Monday, April 27, 2009

1918 Or 1976?

Somewhere in my parent's house is an old K-Mart family portrait from 1976. My parents and brothers look bright and shiny, but not me. I look drunk. But despite being a teenager at the time, I wasn't actually drunk; I was getting the Swine Flu and didn't realize it yet. For the next 2 weeks I lay in bed, miserable and achey, subsisting on warm 7-Up and soda crackers.

There's also a rather more famous picture of President Ford getting a Swine Flu shot to encourage the rest of America to have one too. Because of what happened in 1918, the government panicked and launched a giant program to get everybody vaccinated, although only 24% of us paid attention. The epidemic fizzled, as it turned out, and the vaccine gave 500 people Guillain-Barre syndrome. Needless to say, people became a bit skeptical of government-mandated inoculation programs.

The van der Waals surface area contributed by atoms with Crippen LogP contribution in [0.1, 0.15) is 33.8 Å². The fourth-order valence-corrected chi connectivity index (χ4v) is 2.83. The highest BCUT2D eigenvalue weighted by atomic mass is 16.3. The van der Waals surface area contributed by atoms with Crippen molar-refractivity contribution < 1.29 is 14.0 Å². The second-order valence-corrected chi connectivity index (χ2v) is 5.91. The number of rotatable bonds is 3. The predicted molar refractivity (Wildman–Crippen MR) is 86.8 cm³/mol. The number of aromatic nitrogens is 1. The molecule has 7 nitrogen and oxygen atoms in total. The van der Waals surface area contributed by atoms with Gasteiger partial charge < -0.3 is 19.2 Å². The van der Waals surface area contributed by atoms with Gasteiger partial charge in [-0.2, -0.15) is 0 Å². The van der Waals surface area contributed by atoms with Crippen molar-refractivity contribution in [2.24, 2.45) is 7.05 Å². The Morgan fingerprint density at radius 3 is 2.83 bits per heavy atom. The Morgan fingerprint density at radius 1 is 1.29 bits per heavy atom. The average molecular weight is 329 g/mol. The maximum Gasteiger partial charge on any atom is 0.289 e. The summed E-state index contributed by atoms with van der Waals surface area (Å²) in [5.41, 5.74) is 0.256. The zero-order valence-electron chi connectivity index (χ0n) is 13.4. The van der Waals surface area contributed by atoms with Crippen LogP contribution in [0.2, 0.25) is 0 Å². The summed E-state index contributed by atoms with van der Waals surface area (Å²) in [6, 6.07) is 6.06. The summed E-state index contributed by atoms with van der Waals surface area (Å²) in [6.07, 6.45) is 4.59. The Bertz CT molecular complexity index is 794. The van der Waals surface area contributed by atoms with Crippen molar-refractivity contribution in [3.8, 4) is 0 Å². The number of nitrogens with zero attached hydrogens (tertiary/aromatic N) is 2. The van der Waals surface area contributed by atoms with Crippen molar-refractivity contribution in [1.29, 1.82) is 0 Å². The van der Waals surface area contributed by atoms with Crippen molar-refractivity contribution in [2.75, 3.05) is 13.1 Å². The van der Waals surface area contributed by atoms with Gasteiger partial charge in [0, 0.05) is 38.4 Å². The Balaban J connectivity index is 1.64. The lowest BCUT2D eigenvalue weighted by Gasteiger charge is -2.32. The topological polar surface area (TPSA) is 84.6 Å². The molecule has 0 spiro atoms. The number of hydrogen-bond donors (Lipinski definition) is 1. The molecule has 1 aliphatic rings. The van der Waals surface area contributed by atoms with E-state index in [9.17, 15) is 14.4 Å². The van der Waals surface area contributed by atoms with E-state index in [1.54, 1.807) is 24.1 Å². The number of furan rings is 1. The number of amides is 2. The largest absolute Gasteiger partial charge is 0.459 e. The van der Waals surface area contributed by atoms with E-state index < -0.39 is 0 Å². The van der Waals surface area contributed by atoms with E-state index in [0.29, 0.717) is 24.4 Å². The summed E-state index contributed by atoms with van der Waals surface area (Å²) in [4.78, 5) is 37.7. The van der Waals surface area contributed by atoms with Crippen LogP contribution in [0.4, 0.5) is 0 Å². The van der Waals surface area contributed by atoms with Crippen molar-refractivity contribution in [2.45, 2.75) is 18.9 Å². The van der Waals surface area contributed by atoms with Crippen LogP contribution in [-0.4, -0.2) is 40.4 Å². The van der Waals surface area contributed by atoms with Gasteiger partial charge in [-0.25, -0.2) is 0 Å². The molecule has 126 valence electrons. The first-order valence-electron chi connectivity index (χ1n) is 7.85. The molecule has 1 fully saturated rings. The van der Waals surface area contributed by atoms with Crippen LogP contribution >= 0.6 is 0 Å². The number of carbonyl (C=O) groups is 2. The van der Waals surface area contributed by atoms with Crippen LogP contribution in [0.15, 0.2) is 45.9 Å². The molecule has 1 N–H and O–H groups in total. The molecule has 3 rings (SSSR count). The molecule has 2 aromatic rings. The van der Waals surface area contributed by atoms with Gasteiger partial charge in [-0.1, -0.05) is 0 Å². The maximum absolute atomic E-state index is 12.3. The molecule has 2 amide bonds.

What was it that happened in 1918? In the middle of the first World War, the "Spanish Flu" appeared -- and it was unstoppable. The virus rampaged through the Earth, savaging defenseless populations, killing 50 million people including my great-grandmother. Even President Wilson got it. It was one of the worst health disasters ever suffered by the human race. Until recently scientists have believed this deadly plague was Swine Flu, but a study done in 2005 cast doubt on that identification. It is now thought to have been a version of the "Bird Flu" that the world was so worried about earlier this decade.

Now the Swine Flu is back, having apparently killed 146 Mexicans and made many more sick, so the US has declared a national medical emergency. The question now becomes: Is this 1918 or 1976? Are we panicking again and making fools of ourselves? Or are we being farsighted and wisely fending off a worldwide epidemic before it kills another 50 million people?

Either way, I sure don't want to have what I had when I was 18!

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